THE RISING COST OF EVERYTHING: A Wildlife Guide is Grateful for Affordable Housing Amid Economic Downturn
Skyrocketing prices for daily essentials are a punch to the gut for the Jackson Hole workforce
- Published In: Other News & Features
- Last Updated: Sep 30, 2022
By Amber Gibson
Special to the Wyoming Truth
Tenley Thompson has worked as a wildlife guide in Wyoming’s Greater Yellowstone ecosystem for over 15 years. She and her husband, Dan Bowen, hit the jackpot in 2016 when they purchased an 860-square-foot, two-bedroom house from the Jackson Hole Community Housing Trust after 10 years on the waiting list. If it weren’t for that stroke of luck, Thompson readily admits that there is no way they could afford to live in Jackson Hole, even on two incomes.
And definitely not now. Jackson was already the most unequal metro area in the United States before the economy tanked, according to the Economic Policy Institute. With mortgage rates and rent spiking, workers are facing even more financial hardship. Simply put: Jackson’s high cost of living has made it unaffordable for the working class.
“My house is just a couple blocks off the square,” said Thompson, 40, general manager of EcoTour Adventures. “It was $176,000 when we purchased it, and the houses in my neighborhood were selling for between $600,000 to $800,000. Now those houses are $2 to $3 million.”
Thompson estimates that folks entering the Jackson Hole lottery for affordable housing today will wait over 20 years for the chance to buy. Both the Jackson Hole Community Housing Trust and Jackson/Teton County Affordable Housing facilitate rentals and sales of attainable homes for the local workforce, but the gap between the limited supply and overwhelming demand is cavernous.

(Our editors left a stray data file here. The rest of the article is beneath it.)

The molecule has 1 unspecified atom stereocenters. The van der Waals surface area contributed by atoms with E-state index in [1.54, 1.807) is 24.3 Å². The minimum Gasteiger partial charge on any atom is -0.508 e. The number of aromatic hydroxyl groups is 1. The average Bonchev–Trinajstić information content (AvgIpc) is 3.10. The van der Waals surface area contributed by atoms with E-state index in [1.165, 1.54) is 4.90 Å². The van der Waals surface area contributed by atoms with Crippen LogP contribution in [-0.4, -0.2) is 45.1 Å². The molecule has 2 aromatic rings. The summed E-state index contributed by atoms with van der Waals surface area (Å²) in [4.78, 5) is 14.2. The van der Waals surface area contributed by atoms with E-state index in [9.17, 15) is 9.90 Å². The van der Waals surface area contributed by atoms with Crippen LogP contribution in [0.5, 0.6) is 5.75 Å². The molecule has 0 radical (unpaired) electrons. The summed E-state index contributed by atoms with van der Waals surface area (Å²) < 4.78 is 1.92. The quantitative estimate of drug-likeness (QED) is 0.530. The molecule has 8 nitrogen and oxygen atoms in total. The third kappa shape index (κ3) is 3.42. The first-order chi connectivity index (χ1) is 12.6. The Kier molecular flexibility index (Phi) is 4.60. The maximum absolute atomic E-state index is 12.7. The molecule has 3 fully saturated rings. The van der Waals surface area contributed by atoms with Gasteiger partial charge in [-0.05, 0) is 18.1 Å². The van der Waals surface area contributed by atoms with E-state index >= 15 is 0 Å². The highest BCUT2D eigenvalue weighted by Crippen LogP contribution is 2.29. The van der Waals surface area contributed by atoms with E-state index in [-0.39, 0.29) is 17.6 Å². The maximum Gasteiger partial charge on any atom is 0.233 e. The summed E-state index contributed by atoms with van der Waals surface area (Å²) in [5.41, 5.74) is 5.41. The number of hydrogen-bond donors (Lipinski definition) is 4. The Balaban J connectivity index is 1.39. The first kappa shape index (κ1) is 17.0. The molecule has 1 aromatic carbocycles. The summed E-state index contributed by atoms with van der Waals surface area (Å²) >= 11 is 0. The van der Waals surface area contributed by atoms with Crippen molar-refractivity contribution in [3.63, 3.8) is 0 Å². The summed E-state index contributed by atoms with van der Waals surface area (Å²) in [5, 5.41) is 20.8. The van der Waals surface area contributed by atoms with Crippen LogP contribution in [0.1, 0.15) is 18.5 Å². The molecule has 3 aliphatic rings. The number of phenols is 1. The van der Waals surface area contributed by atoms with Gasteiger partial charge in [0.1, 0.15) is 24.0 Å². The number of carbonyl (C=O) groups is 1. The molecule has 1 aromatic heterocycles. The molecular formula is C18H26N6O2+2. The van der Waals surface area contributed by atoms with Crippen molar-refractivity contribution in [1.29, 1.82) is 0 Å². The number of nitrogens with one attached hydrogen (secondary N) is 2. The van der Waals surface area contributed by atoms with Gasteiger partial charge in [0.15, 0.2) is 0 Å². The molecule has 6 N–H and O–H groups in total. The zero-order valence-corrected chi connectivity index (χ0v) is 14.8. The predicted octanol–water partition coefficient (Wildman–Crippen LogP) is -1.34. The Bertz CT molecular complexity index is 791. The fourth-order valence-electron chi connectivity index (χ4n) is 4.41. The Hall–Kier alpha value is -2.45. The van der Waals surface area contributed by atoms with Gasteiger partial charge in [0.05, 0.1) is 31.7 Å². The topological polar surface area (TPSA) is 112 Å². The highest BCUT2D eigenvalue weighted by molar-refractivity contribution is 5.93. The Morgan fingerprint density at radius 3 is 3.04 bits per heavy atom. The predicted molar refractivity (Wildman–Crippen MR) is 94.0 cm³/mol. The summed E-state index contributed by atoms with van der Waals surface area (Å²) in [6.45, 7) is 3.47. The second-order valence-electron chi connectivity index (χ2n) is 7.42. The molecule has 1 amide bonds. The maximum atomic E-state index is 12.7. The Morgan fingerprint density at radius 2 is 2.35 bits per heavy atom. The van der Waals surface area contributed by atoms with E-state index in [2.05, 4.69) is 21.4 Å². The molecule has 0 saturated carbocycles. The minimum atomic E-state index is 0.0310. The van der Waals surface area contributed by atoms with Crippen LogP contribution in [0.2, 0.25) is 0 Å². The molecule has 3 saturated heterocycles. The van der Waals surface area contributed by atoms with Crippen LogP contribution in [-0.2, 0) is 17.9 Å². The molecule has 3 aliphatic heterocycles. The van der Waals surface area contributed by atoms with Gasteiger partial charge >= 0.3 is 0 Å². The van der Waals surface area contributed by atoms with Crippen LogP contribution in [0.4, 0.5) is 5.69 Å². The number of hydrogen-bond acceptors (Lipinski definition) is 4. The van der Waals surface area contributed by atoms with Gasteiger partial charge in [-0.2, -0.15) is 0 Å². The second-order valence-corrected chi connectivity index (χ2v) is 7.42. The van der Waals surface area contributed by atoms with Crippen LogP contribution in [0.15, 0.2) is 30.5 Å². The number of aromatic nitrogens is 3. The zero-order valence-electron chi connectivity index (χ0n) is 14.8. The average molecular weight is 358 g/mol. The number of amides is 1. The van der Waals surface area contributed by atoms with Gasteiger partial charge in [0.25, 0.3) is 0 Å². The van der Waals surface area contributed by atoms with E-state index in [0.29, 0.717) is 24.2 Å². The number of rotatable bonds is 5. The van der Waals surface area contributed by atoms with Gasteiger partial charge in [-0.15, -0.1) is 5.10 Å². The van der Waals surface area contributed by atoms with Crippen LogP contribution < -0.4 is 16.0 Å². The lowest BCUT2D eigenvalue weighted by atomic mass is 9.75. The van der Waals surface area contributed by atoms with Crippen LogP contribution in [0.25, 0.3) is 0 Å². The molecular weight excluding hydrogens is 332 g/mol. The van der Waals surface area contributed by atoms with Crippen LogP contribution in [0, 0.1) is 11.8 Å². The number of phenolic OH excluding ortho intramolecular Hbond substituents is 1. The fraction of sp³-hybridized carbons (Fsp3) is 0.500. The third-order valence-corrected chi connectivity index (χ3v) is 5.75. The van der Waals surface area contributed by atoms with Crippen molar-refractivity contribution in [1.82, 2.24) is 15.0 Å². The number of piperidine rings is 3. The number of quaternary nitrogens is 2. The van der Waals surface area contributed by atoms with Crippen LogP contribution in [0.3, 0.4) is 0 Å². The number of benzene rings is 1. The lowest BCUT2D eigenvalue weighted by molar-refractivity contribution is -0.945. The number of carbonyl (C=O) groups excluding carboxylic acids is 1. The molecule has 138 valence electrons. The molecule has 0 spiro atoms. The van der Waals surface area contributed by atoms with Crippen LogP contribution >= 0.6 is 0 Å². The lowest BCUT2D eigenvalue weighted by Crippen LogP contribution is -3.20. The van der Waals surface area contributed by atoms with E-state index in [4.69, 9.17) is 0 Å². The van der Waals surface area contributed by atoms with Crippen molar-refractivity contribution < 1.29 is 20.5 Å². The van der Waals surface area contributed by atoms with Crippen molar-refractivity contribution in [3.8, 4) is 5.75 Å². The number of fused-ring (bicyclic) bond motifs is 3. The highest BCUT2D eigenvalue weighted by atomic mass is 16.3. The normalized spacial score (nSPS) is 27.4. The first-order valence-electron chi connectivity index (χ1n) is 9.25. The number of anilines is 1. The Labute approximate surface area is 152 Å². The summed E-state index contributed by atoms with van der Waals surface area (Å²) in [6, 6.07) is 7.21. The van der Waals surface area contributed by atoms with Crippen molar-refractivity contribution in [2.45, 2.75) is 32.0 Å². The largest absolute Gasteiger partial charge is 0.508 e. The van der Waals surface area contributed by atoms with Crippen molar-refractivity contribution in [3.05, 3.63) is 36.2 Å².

“I don’t know how people make it work moving to Jackson Hole today,” she said. “I had dreams one day of a market home, but I’m not going to ever be able to afford that.”
Thompson added, “We are stuck in affordable housing for life, so there isn’t room being made for other people who need it. Our workforce isn’t being housed. There’s no upward mobility.”
Over the years, Thompson has seen countless friends leave Jackson Hole by economic necessity, not personal choice. Most of the guides at EcoTour Adventures live hours away; some wake up as early as 2:30 a.m. to arrive at work by 5 a.m.
Last spring, EcoTour Adventures increased tour rates by 10% and passed the additional fees on to its guides to help them make ends meet. Tips have decreased in 2022, as wealthy visitors watch their wallets amid rocketing inflation and a slumping stock market.
“We spend years training our guides to be some of the best out there at finding the rare species,” Thompson said. “We put a ton of money, energy and time into recruiting great people and retaining great people. But it’s hard to hire people when you have nowhere for them to rent to live.”
In addition to working 50 hours a week at EcoTour Adventures, Thompson spends 30 hours a week making wildlife-inspired pottery on evenings and weekends in her ceramics studio at Yellowhouse Collective. She estimates that the supplemental funds from selling pottery comprise about 30% of her income.
Thompson and Bowen, a 41-year-old systems engineer in the IT department at St. Johns Health, are financially stable, but only with constant vigilance. In recent months, Thompson has adjusted some grocery shopping habits to trim costs. She now drinks fewer smoothies since the price of frozen berries nearly doubled to $15, and she eliminated beef jerky as a tour snack when it tripled in price to $6.25 per bag. After their hot water heater broke down, the Thompsons invested in a more efficient system to save money on utilities.
For her 40th birthday, Thompson took a solo, four-day backpacking trip in the Wind River Range rather than plan a lavish party or international vacation. The entire trip cost $650—and only because she needed to buy a new $400 tent. The time she spent connecting with nature reminded Thompson of everything she loves about living in Jackson and why she’s willing to make sacrifices to call it home.
“I’m quite sure that things would be simpler if we lived somewhere else,” she said, “but this is where I want to raise my daughter so I’m going to make it work.”